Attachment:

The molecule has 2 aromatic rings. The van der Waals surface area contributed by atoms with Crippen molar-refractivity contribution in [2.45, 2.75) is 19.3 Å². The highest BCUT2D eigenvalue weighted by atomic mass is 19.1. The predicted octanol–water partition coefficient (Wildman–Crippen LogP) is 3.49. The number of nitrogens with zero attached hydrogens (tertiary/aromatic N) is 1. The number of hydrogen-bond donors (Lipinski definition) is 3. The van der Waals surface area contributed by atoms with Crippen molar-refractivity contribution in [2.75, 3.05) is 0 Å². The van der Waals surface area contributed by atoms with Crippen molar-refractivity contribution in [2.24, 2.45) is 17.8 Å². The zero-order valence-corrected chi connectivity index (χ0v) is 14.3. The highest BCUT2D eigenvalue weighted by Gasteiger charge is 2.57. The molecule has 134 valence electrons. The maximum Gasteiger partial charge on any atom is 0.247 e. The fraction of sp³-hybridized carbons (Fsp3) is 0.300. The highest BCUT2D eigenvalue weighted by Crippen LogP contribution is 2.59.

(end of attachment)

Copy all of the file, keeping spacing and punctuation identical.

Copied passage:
The molecule has 2 aromatic rings. The van der Waals surface area contributed by atoms with Crippen molar-refractivity contribution in [2.45, 2.75) is 19.3 Å². The highest BCUT2D eigenvalue weighted by atomic mass is 19.1. The predicted octanol–water partition coefficient (Wildman–Crippen LogP) is 3.49. The number of nitrogens with zero attached hydrogens (tertiary/aromatic N) is 1. The number of hydrogen-bond donors (Lipinski definition) is 3. The van der Waals surface area contributed by atoms with Crippen molar-refractivity contribution in [2.75, 3.05) is 0 Å². The van der Waals surface area contributed by atoms with Crippen molar-refractivity contribution in [2.24, 2.45) is 17.8 Å². The zero-order valence-corrected chi connectivity index (χ0v) is 14.3. The highest BCUT2D eigenvalue weighted by Gasteiger charge is 2.57. The molecule has 134 valence electrons. The maximum Gasteiger partial charge on any atom is 0.247 e. The fraction of sp³-hybridized carbons (Fsp3) is 0.300. The highest BCUT2D eigenvalue weighted by Crippen LogP contribution is 2.59.